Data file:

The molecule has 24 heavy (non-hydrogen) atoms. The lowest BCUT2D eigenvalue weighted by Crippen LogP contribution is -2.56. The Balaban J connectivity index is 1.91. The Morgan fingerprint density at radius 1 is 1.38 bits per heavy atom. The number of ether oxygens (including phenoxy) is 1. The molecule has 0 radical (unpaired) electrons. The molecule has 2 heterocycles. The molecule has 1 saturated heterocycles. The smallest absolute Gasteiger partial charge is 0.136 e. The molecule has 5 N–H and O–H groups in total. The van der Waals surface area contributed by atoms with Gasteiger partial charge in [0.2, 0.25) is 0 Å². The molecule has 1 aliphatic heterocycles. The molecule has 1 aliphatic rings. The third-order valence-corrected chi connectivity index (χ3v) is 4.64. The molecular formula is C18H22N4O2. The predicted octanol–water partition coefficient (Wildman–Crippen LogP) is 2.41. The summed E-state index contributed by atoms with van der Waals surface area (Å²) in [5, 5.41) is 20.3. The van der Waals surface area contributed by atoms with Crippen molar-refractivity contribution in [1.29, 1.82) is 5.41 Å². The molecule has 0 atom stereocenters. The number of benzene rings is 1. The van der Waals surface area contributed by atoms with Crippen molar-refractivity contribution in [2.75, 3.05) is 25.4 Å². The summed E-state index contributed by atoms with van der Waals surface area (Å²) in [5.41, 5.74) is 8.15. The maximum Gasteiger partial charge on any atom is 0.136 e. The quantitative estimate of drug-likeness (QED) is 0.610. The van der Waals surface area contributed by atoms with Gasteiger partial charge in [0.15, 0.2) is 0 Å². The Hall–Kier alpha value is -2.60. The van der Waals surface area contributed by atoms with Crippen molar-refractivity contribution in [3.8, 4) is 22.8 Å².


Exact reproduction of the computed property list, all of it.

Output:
The molecule has 24 heavy (non-hydrogen) atoms. The lowest BCUT2D eigenvalue weighted by Crippen LogP contribution is -2.56. The Balaban J connectivity index is 1.91. The Morgan fingerprint density at radius 1 is 1.38 bits per heavy atom. The number of ether oxygens (including phenoxy) is 1. The molecule has 0 radical (unpaired) electrons. The molecule has 2 heterocycles. The molecule has 1 saturated heterocycles. The smallest absolute Gasteiger partial charge is 0.136 e. The molecule has 5 N–H and O–H groups in total. The van der Waals surface area contributed by atoms with Gasteiger partial charge in [0.2, 0.25) is 0 Å². The molecule has 1 aliphatic heterocycles. The molecule has 1 aliphatic rings. The third-order valence-corrected chi connectivity index (χ3v) is 4.64. The molecular formula is C18H22N4O2. The predicted octanol–water partition coefficient (Wildman–Crippen LogP) is 2.41. The summed E-state index contributed by atoms with van der Waals surface area (Å²) in [5, 5.41) is 20.3. The van der Waals surface area contributed by atoms with Crippen molar-refractivity contribution in [1.29, 1.82) is 5.41 Å². The molecule has 0 atom stereocenters. The number of benzene rings is 1. The van der Waals surface area contributed by atoms with Crippen molar-refractivity contribution in [2.75, 3.05) is 25.4 Å². The summed E-state index contributed by atoms with van der Waals surface area (Å²) in [5.41, 5.74) is 8.15. The maximum Gasteiger partial charge on any atom is 0.136 e. The quantitative estimate of drug-likeness (QED) is 0.610. The van der Waals surface area contributed by atoms with Gasteiger partial charge in [0.15, 0.2) is 0 Å². The Hall–Kier alpha value is -2.60. The van der Waals surface area contributed by atoms with Crippen molar-refractivity contribution in [3.8, 4) is 22.8 Å².